First of all, let me say how no words can alleviate the pain you may feel right now. It is real, it is raw, and it is perfectly understandable.
Of all the worries that you and your parents have had over the span of your life, having your senior year disrupted by a global pandemic was never a blip on anyone’s radar. In fact, if you’d written a fictional English essay about this just two months ago, your classmates may have laughed because it sounds far-fetched. Yet here we are, dealing with a reality that is stranger than fiction.
My heart breaks for you because my daughter is a high school junior. It’s easy for me to imagine how we’d feel in your position. In short, you’ve been sucker-punched, hit by a curve ball out of left field, and no plan B can compensate for how cheated you may feel to lose the final 2 months of your high school career.
Years ago, I sat in on a conversation between two young widows. One woman had just lost her husband, and her friend – years ahead in her grief journey – shared what another young widow once told her.
“When you grieve,” she explained, “you’ll often grieve in advance. You’ll feel sad because of what would normally happen this Saturday, yet won’t happen now because he’s gone.”
In many ways, this principle applies to you. You’re grieving your senior year – and every highly anticipated milestone. You’re mourning what was supposed to happen but no longer will: prom, awards day, senior banquet, senior trip, championships, banquets, senior skip day, college T-shirt day, touring your elementary school in your cap and gown, and – of course – walking across the stage at a May graduation.
I’ve never been one who readily embraces change.
If anything, I like to stick to the plan, stay focused, and make it work.
But right now, we’re all changing plans. We’re canceling, re-prioritizing, and uniting to save lives in a global pandemic. What sounds like a plot out of a grossly exaggerated Hollywood movie is shutting down our society, and the strangest part is, we have no prior experiences that even halfway prepared us for this predicament physically, mentally, emotionally, or financially.
Nobody knows what tomorrow will bring – much less next month or next year. And while I spent the first few days of this crisis panic shopping and spending hours online to read articles and stay informed, I quickly concluded that I don’t want to live through this history-making event feeling constantly panicked, scared, and anxious.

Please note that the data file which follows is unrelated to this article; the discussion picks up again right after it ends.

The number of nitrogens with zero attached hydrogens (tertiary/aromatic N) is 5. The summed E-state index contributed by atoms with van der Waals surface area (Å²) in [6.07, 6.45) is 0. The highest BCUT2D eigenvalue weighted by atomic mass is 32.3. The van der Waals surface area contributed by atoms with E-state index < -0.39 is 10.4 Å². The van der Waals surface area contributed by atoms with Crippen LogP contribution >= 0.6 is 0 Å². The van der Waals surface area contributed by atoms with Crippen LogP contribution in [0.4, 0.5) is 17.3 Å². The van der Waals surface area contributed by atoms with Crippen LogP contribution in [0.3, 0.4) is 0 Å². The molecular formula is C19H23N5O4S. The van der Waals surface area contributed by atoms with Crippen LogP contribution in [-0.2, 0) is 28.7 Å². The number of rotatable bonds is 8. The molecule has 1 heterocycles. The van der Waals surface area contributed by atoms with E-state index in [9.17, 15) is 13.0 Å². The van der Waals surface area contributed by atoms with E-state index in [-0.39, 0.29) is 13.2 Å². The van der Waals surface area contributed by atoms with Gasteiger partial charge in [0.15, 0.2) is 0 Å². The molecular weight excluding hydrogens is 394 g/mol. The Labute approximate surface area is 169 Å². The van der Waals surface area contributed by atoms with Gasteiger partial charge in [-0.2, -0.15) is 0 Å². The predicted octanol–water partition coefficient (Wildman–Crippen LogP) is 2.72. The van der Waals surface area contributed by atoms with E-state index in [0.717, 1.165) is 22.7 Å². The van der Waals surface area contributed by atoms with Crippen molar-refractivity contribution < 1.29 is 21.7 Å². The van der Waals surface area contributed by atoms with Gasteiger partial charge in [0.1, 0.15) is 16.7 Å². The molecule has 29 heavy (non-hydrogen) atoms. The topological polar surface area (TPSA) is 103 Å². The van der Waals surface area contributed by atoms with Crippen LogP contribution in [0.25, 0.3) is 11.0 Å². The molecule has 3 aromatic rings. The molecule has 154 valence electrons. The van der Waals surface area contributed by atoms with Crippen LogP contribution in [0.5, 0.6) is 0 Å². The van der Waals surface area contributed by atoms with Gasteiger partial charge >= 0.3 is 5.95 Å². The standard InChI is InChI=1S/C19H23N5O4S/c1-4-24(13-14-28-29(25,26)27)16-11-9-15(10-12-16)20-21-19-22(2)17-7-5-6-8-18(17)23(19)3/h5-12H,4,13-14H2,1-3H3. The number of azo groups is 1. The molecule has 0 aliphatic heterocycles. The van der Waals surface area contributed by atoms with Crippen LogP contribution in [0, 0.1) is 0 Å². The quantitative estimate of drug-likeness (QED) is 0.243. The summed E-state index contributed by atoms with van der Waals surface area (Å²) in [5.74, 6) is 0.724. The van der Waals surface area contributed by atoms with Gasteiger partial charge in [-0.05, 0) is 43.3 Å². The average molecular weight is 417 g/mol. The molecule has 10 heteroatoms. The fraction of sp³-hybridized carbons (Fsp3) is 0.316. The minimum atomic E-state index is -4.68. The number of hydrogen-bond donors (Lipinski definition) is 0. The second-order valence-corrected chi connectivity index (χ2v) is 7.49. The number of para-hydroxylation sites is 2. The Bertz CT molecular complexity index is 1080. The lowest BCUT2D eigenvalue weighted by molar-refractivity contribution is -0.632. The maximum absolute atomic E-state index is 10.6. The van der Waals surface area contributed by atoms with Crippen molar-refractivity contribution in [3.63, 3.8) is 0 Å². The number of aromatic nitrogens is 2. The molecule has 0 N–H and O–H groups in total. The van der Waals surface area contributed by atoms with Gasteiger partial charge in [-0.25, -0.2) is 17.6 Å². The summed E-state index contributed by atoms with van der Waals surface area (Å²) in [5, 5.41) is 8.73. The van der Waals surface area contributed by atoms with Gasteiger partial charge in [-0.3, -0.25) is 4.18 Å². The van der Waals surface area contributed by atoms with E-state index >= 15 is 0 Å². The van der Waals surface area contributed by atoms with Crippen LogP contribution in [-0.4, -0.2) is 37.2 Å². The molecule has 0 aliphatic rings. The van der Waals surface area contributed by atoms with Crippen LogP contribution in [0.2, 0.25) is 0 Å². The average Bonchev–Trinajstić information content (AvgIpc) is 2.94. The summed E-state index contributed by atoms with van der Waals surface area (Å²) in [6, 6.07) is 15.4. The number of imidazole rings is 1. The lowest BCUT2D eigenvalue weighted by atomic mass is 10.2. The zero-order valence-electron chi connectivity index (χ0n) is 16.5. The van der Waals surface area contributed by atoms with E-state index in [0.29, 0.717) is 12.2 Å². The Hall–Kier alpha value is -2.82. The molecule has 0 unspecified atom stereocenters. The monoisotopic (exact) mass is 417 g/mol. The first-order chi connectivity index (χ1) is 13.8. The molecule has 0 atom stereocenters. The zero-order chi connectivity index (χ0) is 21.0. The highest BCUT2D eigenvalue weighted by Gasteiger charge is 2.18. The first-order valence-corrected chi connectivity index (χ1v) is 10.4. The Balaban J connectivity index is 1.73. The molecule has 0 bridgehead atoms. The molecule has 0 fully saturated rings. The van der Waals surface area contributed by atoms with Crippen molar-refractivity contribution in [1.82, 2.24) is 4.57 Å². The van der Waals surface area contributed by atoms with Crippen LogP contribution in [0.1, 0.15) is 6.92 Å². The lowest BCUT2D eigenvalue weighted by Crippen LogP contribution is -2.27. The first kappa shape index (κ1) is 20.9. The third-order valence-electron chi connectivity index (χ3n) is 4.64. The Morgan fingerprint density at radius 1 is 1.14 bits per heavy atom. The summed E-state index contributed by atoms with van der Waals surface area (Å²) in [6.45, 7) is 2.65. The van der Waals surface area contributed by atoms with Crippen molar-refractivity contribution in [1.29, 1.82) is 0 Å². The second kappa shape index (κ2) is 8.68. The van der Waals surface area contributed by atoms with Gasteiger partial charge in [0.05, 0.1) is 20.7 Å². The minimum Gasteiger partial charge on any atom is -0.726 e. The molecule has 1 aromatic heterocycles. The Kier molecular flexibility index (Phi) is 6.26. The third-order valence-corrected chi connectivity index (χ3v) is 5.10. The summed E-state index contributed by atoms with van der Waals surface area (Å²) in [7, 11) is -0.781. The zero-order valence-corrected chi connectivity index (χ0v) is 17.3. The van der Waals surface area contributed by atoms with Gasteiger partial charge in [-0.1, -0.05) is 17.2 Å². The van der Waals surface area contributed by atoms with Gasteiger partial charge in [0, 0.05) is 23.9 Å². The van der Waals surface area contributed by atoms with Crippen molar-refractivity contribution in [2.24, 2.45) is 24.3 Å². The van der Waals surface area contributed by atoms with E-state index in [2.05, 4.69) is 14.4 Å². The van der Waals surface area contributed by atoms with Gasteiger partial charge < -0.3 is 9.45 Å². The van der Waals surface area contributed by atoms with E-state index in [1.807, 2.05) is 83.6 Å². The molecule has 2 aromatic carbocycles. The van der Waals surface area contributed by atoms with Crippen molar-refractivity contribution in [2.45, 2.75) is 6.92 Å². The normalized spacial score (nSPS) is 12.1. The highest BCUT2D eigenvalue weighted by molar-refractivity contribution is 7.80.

I don’t want to be so glued to the news that I miss this extra time with my family as we hunker down and help flatten the curve of the COVID-19.
I will never forget the email a middle school student sent to their school corporation bravely admitting that he or she could not stop thinking about suicide.
Because the student used an anonymous email address and couldn’t be identified, the superintendent shared the email with the entire school community in hopes that someone might recognize their child in the words.
A reader of my blog, whose child was part of the school system, reached out to me for help. She said she thought of me as someone who knew what to say to hurting children, and she asked me to draft a response she could send to the anonymous student.
After reading the original letter, I provided some words of encouragement and information that I thought would be helpful for this hurting young person. It was a very difficult letter to read, of course, but … there were two statements I couldn’t stop thinking about: “I can’t tell my parents,” and “I really need someone to talk to.”
Since many parents were frightened it could have been their child who wrote that letter, an outpouring of affirming messages were sent in reply to the anonymous email. The outcome of this particular student’s situation is unknown, yet I know that the community of parents was forever changed by this young person’s courage. They were inspired to connect with their kids in ways they hadn’t before.
Many parents, some for the first time, saw the vital importance of offering unconditional acceptance and undivided presence to their children, regardless of their age.
Everyone is worried about teenage girls today – and with good reason.
In short, they are struggling. From epidemic levels of anxiety, depression, and loneliness…to a mental health crisis that’s starting younger and younger…to a suicide rate that’s hit a 40-year peak…to the stress of technology and a promiscuous culture, girls face challenges and trials that pain us and haunt us as they flash across headline news.
Like teenage boys, they’re growing up in a fishbowl. They’re scared to death to fail because perfection is the bar. They juggle insane workloads and intense pressures to succeed, and they feel anxiety over realities like our country’s current quarantine, which has quickly ushered in a new era of fear. They’re the first generation of teenagers to be more stressed than their parents.
Today’s girls feel overwhelmed emotionally – yet unsure how to talk about it. They get bombarded by images that make them feel inadequate, and rarely do they get downtime because technology and social media create an intoxicating pull to constantly connect with friends.